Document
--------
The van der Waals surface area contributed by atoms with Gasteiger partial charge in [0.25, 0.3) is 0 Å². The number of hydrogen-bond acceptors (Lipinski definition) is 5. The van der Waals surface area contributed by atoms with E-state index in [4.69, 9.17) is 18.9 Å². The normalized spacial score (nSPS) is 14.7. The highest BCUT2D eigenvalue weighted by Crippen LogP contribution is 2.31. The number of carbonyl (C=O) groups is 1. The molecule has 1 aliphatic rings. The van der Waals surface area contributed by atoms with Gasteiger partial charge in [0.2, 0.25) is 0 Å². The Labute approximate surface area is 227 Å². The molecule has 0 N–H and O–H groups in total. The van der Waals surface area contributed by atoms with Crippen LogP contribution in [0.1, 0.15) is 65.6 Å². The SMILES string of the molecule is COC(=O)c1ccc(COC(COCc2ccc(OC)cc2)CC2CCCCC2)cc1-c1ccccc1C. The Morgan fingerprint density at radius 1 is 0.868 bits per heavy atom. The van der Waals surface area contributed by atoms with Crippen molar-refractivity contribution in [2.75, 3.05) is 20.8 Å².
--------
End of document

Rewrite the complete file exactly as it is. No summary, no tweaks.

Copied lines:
The van der Waals surface area contributed by atoms with Gasteiger partial charge in [0.25, 0.3) is 0 Å². The number of hydrogen-bond acceptors (Lipinski definition) is 5. The van der Waals surface area contributed by atoms with E-state index in [4.69, 9.17) is 18.9 Å². The normalized spacial score (nSPS) is 14.7. The highest BCUT2D eigenvalue weighted by Crippen LogP contribution is 2.31. The number of carbonyl (C=O) groups is 1. The molecule has 1 aliphatic rings. The van der Waals surface area contributed by atoms with Gasteiger partial charge in [0.2, 0.25) is 0 Å². The Labute approximate surface area is 227 Å². The molecule has 0 N–H and O–H groups in total. The van der Waals surface area contributed by atoms with Crippen LogP contribution in [0.1, 0.15) is 65.6 Å². The SMILES string of the molecule is COC(=O)c1ccc(COC(COCc2ccc(OC)cc2)CC2CCCCC2)cc1-c1ccccc1C. The Morgan fingerprint density at radius 1 is 0.868 bits per heavy atom. The van der Waals surface area contributed by atoms with Crippen molar-refractivity contribution in [2.75, 3.05) is 20.8 Å².